STILL basking in the euphoria of The Sun Most Supportive First Lady Award conferred on Hajia Nana Shettima, Borno State Governor, Kashim Shettima, has revealed that his wife was ready to die in 2014 when she visited Chibok village, shortly after the abduction of the still missing schoolgirls and when she returned to Maiduguri from Abuja against security reports.
The Sun Awards held at the Eko Convention Centre, Eko Hotel & Suites, Victoria Island, Lagos on Saturday, February 20, 2016. Among the dignitaries that attended were President Muhammadu Buhari, who was represented by the Secretary to the Government of the Federation, Babachir Lawal; Vice President Yemi Osinbajo, governors, ministers, federal and states lawmakers, captains of industry and other professionals.
Among 19 people that were honoured together with Mrs. Shettima were former Lagos State Governor and National Leader of the All Progressives Congress (APC), Asiwaju Bola Ahmed Tinubu (Man of the Year); Anambra State Governor, Chief Willie Obiano (Governor of the Year); Mr. Yemi Adeola (Banker of the Year); Mrs. Chinelo Anohu-Amazu (Public Service Award) and Dr. Uche Ogah (Investor of the Year).
Speaking in reaction to The Sun Award bestowed on Mrs. Shettima, the governor told a moving story of how his wife defied all persuasions not to visit Chibok and to return to Maiduguri at a time when security threat to Borno State was high.
Governor Shettima, who couldn’t travel to Lagos for the award ceremony because he was to accompany President Muhammadu Buhari to Saudi Arabia that day, but represented by his deputy, Usman Mamman Durkwa, affirmed the selection made by The Sun, in a goodwill message he personally signed.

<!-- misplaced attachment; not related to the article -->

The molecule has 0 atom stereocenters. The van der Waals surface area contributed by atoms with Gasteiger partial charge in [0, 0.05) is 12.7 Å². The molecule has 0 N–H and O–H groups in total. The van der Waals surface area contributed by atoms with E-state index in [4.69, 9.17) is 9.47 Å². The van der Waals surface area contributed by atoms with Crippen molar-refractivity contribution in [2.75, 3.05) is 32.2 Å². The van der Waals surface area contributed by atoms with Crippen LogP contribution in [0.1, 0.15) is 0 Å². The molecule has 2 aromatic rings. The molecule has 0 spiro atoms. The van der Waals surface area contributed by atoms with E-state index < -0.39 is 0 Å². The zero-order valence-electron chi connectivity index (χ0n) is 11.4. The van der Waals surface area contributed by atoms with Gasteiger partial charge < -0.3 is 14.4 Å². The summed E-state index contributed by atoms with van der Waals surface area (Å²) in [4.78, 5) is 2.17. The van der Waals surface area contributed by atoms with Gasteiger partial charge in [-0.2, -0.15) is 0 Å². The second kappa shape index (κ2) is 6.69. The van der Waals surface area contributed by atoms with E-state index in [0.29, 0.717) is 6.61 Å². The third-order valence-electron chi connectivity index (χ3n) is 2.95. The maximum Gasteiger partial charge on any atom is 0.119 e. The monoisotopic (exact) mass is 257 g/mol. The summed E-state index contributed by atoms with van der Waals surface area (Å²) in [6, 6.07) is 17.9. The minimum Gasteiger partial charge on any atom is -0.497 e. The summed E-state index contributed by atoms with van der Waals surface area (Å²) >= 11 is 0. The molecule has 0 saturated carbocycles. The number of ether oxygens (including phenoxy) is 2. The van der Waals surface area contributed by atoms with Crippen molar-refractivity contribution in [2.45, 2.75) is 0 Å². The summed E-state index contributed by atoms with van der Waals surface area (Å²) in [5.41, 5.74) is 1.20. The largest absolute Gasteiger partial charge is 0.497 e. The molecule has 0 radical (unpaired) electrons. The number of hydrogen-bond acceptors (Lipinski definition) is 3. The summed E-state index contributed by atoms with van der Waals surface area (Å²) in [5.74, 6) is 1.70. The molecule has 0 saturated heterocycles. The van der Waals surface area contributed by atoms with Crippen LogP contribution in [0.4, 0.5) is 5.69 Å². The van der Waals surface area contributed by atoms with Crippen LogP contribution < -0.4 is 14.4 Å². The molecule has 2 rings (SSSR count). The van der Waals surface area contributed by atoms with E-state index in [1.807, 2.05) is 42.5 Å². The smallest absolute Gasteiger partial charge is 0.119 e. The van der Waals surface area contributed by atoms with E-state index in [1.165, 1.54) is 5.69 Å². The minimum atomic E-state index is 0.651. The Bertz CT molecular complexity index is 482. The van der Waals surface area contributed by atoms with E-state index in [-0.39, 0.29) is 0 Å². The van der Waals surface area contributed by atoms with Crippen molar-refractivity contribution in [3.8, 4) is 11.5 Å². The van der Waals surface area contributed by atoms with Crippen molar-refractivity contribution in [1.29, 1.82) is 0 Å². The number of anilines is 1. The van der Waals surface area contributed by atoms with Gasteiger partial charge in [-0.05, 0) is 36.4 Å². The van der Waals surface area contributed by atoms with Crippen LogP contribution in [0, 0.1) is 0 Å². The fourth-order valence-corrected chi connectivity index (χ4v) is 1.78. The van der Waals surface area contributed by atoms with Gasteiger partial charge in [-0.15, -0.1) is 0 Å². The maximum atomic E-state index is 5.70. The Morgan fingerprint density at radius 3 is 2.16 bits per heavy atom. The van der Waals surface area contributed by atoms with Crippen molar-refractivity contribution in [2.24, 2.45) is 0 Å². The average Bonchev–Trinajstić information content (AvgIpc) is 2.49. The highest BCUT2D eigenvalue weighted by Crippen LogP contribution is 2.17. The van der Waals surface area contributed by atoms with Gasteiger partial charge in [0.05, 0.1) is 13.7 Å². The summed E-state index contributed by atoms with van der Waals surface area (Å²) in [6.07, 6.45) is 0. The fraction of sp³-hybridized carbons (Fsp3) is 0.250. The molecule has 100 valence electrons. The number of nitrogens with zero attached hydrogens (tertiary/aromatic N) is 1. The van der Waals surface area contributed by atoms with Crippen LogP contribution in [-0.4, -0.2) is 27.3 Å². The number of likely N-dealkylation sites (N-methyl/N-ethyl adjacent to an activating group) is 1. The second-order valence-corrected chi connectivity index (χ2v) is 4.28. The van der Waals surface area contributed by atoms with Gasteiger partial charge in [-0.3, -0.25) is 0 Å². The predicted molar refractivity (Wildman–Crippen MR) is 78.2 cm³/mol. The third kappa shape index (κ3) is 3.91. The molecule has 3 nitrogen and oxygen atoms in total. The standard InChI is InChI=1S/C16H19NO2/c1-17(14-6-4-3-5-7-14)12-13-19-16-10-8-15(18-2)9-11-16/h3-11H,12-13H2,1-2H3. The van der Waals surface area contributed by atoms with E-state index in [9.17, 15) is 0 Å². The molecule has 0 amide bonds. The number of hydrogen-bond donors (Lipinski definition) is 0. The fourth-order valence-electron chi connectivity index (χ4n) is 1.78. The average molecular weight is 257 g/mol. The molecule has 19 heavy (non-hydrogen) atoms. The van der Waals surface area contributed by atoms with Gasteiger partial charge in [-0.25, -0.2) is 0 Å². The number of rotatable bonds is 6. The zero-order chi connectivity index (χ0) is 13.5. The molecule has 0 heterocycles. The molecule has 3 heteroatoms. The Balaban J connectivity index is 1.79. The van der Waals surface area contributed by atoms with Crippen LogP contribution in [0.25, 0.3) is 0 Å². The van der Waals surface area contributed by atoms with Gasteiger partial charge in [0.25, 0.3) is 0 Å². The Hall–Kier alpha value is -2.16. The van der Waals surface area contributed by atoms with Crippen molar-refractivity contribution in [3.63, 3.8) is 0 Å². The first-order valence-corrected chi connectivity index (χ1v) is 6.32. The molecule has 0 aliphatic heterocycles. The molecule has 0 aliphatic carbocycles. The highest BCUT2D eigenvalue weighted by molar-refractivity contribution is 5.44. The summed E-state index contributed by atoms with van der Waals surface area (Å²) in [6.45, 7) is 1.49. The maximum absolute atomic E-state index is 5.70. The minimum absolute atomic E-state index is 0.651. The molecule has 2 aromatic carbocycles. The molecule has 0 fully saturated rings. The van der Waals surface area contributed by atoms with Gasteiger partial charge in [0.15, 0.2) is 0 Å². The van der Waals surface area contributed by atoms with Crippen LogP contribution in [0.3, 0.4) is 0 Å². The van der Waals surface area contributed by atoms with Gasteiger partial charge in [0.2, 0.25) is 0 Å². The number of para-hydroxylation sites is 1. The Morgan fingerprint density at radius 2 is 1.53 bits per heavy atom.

Talking about the decision of his wife to visit Chibok, soon after the April 14, 2014 abduction of over 200 schoolgirls at Government Secondary School, Chibok, the governor said: “Nana Shettima actually travelled to Chibok by road from Maiduguri at a time Boko Haram insurgents were burying mines on the road. Her bold decision makes her, so far, the only woman around the corridor of power who defied the fears of landmines to travel to Chibok by road at that time.”
Recalling how his wife elected to die with him, if need be, Governor Shettima said: “My wife’s decision to drive to Chibok at that dreadful time really surprised me, but what shocked me more was in September 2014. There was a point everyone thought Maiduguri, the seat of government, was about being overrun by Boko Haram. I was out of Nigeria when that fear was so intense. Some people around me said I must not return to Borno, but I made up my mind to return. I believed it was better for me to be killed serving my people than for Maiduguri and two million internally displaced citizens fall to Boko Haram with a coward governor abroad.
“I told my wife I was ready to face death. I left her on Thursday, September 4, in Abuja; it was a highly emotional moment for both of us. I told her to stay back in Abuja so she could, at least, take care of our children, if anything happened to me. We parted and I flew into Maiduguri. I made a state broadcast on Friday, September 5, 2014 and was moving round to raise the spirit of citizens. To my shock, my wife came into Maiduguri on Saturday, prepared to face whatever I was going to face. That was the extent of her support for me.
“At a time some women may look forward to inheriting fortunes from men in power, a woman who was ready to die for her husband couldn’t have deserved less than a prestigious award by The Sun Newspapers as being Nigeria’s Most Supportive First Lady.”